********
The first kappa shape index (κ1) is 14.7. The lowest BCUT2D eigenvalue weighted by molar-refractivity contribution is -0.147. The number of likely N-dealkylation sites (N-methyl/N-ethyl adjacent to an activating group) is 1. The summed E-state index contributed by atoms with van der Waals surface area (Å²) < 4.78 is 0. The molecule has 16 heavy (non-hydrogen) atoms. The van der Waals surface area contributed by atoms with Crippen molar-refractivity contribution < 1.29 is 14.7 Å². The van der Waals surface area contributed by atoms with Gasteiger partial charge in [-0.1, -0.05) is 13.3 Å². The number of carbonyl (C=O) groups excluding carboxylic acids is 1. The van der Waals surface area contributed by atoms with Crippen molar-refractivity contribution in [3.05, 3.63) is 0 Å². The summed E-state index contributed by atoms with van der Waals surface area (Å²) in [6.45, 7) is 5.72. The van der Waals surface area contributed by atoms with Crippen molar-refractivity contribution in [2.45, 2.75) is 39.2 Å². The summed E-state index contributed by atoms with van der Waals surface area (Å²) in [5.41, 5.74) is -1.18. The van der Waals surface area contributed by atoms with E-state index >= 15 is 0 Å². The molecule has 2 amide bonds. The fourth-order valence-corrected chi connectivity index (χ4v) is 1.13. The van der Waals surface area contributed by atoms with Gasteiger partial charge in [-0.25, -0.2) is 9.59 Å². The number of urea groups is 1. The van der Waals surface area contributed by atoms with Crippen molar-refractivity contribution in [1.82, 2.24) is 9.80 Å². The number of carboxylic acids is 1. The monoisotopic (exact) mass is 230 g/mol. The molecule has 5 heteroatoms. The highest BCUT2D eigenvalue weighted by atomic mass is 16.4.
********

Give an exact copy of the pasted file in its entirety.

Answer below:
The first kappa shape index (κ1) is 14.7. The lowest BCUT2D eigenvalue weighted by molar-refractivity contribution is -0.147. The number of likely N-dealkylation sites (N-methyl/N-ethyl adjacent to an activating group) is 1. The summed E-state index contributed by atoms with van der Waals surface area (Å²) < 4.78 is 0. The molecule has 16 heavy (non-hydrogen) atoms. The van der Waals surface area contributed by atoms with Crippen molar-refractivity contribution < 1.29 is 14.7 Å². The van der Waals surface area contributed by atoms with Gasteiger partial charge in [-0.1, -0.05) is 13.3 Å². The number of carbonyl (C=O) groups excluding carboxylic acids is 1. The van der Waals surface area contributed by atoms with Crippen molar-refractivity contribution in [3.05, 3.63) is 0 Å². The summed E-state index contributed by atoms with van der Waals surface area (Å²) in [6.45, 7) is 5.72. The van der Waals surface area contributed by atoms with Crippen molar-refractivity contribution in [2.45, 2.75) is 39.2 Å². The summed E-state index contributed by atoms with van der Waals surface area (Å²) in [5.41, 5.74) is -1.18. The van der Waals surface area contributed by atoms with E-state index >= 15 is 0 Å². The molecule has 2 amide bonds. The fourth-order valence-corrected chi connectivity index (χ4v) is 1.13. The van der Waals surface area contributed by atoms with Gasteiger partial charge in [-0.25, -0.2) is 9.59 Å². The number of urea groups is 1. The van der Waals surface area contributed by atoms with Crippen molar-refractivity contribution in [1.82, 2.24) is 9.80 Å². The number of carboxylic acids is 1. The monoisotopic (exact) mass is 230 g/mol. The molecule has 5 heteroatoms. The highest BCUT2D eigenvalue weighted by atomic mass is 16.4.